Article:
Annual cycle and migration strategies of Great Reed Warbler as revealed by a geolocator study

Lemke HW, Tarka M, Klaassen RHG, Åkesson M, Bensch S, Hasselquist D & Hansson.B. (2013) Annual Cycle and Migration Strategies of a Trans-Saharan Migratory Songbird: A Geolocator Study in the Great Reed Warbler. PLoS ONE 8(10): e79209. doi: 10.1371/journal.pone.0079209

Abstract:

Recent technological advancements now allow us to obtain geographical position data for a wide range of animal movements. Here we used light-level geolocators to study the annual migration cycle in great reed warblers (Acrocephalus arundinaceus), a passerine bird breeding in Eurasia and wintering in sub-Saharan Africa. We were specifically interested in seasonal strategies in routes and schedules of migration. We found that the great reed warblers (all males, no females were included) migrated from the Swedish breeding site in early August. After spending up to three weeks at scattered stopover sites in central to south-eastern Europe, they resumed migration and crossed the Mediterranean Sea and Sahara Desert without lengthy stopovers. They then spread out over a large overwintering area and each bird utilised two (or even three) main wintering sites that were spatially separated by a distinct mid-winter movement. Spring migration initiation date differed widely between individuals (1-27 April). Several males took a more westerly route over the Sahara in spring than in autumn, and in general there were fewer long-distance travels and more frequent shorter stopovers, including one in northern Africa, in spring. The shorter stopovers made spring migration on average faster than autumn migration. There was a strong correlation between the spring departure dates from wintering sites and the arrival dates at the breeding ground. All males had a high migration speed in spring despite large variation in departure dates, indicating a time-minimization strategy to achieve an early arrival at the breeding site; the latter being decisive for high reproductive success in great reed warblers. Our results have important implications for the understanding of long-distance migrants’ ability to predict conditions at distant breeding sites and adapt to rapid environmental change.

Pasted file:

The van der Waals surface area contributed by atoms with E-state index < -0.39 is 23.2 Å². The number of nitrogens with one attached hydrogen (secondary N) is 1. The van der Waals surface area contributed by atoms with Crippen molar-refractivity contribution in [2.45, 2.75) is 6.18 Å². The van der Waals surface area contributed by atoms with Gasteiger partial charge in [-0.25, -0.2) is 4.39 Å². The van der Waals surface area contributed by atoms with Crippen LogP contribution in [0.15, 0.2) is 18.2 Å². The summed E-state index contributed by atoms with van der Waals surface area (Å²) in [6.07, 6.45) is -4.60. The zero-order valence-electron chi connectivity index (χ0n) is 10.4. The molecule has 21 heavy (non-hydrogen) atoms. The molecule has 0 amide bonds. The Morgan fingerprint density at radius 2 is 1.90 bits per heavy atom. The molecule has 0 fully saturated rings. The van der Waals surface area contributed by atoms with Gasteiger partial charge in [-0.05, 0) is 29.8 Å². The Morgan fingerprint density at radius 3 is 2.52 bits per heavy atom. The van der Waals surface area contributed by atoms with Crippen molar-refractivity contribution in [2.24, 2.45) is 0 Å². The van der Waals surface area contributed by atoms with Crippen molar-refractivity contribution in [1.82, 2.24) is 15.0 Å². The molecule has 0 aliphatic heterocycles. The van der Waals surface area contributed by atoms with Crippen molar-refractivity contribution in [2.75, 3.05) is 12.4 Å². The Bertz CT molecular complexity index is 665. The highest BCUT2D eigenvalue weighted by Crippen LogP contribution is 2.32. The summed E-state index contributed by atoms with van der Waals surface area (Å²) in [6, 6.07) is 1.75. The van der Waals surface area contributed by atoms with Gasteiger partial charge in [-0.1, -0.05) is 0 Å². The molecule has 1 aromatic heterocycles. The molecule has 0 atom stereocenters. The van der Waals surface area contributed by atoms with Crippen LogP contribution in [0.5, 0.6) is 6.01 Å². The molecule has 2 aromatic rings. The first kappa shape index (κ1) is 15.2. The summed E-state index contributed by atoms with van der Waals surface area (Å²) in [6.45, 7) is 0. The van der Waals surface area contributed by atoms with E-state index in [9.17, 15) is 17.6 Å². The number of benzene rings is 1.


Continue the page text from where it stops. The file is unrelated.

Great Reed Warbler Acrocephalus arundinaceus

Great Reed Warbler Acrocephalus arundinaceus (Vitaliy Khustochka on flickr, licence CC-by-nc)

Spatial patterns in North Africa:

The majority of males crossed the Mediterranean Sea and Sahara Desert without stopovers in a flight that exceeded 24 hours in duration, in a geographical window spanning from Tunisia/Algeria in the west to Libya in the east.

In spring, after crossing the Sahara desert, all great reed warbler males stopped just south of the Mediterranean Sea in northeast Algeria and western Tunisia. From the stopover in North Africa most males took off in a north-easterly direction towards Italy and Balkan, which allowed these birds to pass east of the Alps and to return more or less on the same track through Europe as taken in autumn.

A completely unexpected result was that all males spent 1-2 weeks at the end of April or beginning of May in a rather restricted area in north-eastern Algeria and western Tunisia, independent of where along the west–east axis of sub-Saharan Africa they had spent their second part of the winter.

Inferred migration routes, mid-winter movements and stopover sites from geolocator data of male great reed warblers

Inferred migration routes, mid-winter movements and stopover sites from geolocator data of male great reed warblers.
(A) Migration routes and mid-winter movements (blue: autumn; green: spring; yellow: mid-winter).
(B) Stopover sites (stays for more than 36-hours) in autumn (blue) and spring (green), and wintering sites (yellow). Breeding site is indicated (star). Data are for 8 males in autumn and winter, and 6 males in spring. doi:10.1371/journal.pone.0079209.g001

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